MARK GARLICK / SCIENCE PHOTO LIBRARY MARK GARLICK / SCIENCE PHOTO LIBRARY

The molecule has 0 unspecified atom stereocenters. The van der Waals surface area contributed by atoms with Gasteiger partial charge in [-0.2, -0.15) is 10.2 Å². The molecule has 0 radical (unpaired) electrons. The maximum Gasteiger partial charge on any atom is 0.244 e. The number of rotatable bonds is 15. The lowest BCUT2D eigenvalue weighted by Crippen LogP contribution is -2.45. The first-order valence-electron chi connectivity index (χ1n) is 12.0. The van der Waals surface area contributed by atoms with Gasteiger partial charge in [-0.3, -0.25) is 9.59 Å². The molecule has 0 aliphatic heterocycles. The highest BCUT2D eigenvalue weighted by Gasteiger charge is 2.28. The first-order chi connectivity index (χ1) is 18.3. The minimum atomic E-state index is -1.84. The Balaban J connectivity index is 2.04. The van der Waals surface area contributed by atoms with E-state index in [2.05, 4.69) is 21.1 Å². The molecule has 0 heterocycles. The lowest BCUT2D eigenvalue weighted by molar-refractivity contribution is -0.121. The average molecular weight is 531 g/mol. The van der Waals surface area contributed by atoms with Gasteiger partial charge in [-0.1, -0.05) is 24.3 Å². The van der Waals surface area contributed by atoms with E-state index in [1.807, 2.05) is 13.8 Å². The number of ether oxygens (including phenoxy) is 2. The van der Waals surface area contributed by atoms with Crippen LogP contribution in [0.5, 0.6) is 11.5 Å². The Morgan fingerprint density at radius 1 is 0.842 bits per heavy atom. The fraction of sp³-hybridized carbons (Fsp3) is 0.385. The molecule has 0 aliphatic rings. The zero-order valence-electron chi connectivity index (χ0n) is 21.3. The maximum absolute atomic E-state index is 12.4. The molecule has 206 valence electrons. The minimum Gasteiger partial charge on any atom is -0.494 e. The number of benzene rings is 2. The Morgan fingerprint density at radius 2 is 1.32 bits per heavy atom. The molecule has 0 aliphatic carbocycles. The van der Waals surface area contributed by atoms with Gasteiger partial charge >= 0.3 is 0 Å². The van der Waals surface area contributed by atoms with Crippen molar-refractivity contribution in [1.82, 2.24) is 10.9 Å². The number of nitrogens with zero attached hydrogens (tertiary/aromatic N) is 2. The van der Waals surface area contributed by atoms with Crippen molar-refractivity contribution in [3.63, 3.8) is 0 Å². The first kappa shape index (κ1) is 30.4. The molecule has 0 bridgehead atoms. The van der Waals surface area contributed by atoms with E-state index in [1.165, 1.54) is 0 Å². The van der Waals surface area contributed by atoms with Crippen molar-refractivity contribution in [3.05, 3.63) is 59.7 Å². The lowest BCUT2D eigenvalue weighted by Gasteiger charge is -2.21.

Diagram showing how astronomers measure the distances to nearby stars using trigonometric parallax. When you hold your finger up in front of your face and close one eye and then the other, its position relative to the background changes â a phenomenon known as parallax. It occurs because each eye sees the finger from a slightly different position. Similarly, the nearest stars seem to move relative to the more distant background stars, as the Earth orbits the Sun. When the Earth in on one side of its orbit, say in January, a nearby star will have a certain position relative to the background stars. But six months later, the star's location will change by a tiny amount, an angle known as the trigonometric parallax. Knowing this angle and the diameter of Earth's orbit (300 million km), astronomers can calculate the distances to these nearby stars with a fairly high accuracy.
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